Tuesday, June 16, 2009

There's Always Tomorrow

Clifford Groves is a “happy” family man, aghast at a future of dull and endless adult responsibility, until the appearance of an ex-employee with a long-standing crush offers an escape route. The constrictions of family, and offspring in particular, are revisited from Sirk’s masterpiece All That Heaven Allows, made directly before this, but the resolution comes down here firmly on the side of convention. It could hardly be any other way, however, for instead of a mature and intelligent protagonist surrounded by a gallery of grotesques, MacMurray’s toy company head is of course a boy who won’t grow up, and conflict is provided by a careful balancing of each character’s interests. Sirk solicits sympathy for all of them in a bold attempt at moral opacity (greatly aided by Stanwyck, terrific and noble as the discarded plaything, though Bennett is sorely underused), but the end result is curiously unsatisfying as everyone does the right thing, MacMurray gets off scot free and the status quo is affirmed as not so bad after all.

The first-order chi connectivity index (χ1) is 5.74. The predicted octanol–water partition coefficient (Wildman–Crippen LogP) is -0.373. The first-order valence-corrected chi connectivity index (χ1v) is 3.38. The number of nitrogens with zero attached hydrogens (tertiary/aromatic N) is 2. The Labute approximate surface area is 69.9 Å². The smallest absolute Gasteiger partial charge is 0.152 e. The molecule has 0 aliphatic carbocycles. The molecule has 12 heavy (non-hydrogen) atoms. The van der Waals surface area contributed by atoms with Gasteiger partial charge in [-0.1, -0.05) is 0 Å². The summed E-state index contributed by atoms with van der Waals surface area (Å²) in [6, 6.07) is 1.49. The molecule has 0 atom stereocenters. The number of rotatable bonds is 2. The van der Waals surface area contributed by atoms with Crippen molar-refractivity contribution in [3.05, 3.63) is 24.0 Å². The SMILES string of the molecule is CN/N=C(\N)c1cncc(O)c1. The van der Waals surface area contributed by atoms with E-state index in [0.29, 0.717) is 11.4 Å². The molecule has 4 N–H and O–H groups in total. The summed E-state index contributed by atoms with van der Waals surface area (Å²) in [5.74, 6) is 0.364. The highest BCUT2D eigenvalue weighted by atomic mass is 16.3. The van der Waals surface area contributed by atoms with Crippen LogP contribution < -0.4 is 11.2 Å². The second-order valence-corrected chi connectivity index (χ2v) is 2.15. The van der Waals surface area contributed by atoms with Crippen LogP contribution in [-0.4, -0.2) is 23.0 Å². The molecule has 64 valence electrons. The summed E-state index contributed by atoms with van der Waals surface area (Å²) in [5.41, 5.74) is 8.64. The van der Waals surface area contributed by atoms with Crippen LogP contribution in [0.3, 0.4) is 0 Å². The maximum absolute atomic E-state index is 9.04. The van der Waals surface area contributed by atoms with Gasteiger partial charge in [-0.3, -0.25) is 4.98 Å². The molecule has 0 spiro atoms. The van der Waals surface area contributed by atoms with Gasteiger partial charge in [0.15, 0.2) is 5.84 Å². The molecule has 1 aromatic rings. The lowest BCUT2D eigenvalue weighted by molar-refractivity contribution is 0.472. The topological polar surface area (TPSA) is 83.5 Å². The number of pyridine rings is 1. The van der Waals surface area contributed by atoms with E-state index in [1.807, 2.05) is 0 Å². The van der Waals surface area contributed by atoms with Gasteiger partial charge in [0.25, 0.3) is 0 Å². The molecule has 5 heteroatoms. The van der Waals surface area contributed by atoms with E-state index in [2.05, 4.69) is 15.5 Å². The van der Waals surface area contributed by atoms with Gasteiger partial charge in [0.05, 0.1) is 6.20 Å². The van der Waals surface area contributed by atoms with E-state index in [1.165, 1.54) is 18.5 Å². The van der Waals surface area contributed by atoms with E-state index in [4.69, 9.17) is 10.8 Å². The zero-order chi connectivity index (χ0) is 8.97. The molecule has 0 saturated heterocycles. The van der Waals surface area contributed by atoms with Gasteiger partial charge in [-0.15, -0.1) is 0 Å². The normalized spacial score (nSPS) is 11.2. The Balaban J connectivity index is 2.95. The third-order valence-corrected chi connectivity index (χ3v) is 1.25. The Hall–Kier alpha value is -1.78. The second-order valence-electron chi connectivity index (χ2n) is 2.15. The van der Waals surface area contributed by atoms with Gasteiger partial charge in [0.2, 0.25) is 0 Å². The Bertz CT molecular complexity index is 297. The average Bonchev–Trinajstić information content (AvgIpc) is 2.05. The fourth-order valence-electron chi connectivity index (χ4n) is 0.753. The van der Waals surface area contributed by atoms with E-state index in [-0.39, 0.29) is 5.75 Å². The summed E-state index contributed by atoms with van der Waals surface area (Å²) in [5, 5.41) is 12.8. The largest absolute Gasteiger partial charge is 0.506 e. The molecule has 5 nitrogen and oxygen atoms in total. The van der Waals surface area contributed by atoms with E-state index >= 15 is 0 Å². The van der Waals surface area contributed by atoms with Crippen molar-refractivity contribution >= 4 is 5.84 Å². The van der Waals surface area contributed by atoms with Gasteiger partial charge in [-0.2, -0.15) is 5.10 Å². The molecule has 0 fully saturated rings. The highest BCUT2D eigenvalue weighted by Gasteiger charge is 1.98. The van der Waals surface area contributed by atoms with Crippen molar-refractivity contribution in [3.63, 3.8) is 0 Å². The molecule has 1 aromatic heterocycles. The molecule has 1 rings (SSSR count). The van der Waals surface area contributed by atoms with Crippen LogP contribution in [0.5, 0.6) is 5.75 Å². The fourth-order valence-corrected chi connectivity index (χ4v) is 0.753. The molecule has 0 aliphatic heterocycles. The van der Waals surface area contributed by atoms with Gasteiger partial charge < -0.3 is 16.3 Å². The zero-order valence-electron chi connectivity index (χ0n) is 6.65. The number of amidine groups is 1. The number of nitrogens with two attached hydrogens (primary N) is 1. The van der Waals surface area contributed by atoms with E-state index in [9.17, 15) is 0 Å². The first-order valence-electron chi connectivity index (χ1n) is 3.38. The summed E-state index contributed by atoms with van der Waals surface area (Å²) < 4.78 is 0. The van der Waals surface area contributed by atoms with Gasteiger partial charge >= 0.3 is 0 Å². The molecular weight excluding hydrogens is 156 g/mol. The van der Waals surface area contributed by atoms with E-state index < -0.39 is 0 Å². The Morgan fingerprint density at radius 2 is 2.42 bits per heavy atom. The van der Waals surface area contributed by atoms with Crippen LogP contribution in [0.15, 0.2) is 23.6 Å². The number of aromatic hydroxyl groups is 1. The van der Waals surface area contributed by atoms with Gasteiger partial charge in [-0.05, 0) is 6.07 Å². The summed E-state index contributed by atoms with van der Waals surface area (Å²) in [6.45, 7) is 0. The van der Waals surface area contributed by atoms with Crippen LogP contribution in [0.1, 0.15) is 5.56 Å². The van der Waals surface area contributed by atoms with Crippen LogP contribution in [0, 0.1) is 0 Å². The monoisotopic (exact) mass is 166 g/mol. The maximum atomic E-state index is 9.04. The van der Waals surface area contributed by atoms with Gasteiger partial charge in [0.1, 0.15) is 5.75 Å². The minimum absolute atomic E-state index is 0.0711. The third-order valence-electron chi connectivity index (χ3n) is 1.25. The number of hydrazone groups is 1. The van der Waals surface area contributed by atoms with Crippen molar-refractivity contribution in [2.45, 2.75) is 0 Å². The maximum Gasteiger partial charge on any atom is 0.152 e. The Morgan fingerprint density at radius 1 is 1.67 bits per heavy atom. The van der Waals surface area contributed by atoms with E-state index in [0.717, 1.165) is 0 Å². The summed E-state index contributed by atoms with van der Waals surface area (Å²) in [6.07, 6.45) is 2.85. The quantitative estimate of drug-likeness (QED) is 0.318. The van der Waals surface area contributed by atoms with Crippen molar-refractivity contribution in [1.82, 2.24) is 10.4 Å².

d Douglas Sirk p Ross Hunter sc Bernard C. Schoenfeld ph Russell Metty ed William M. Morgan ad Alexander Golitzen, Eric Orbom m Heinz Roemheld, Herman Stein cast Fred MacMurray, Barbara Stanwyck, Joan Bennett, William Reynolds, Pat Crowley, Gigi Perreau
(USA, 1956, 84m, b/w)
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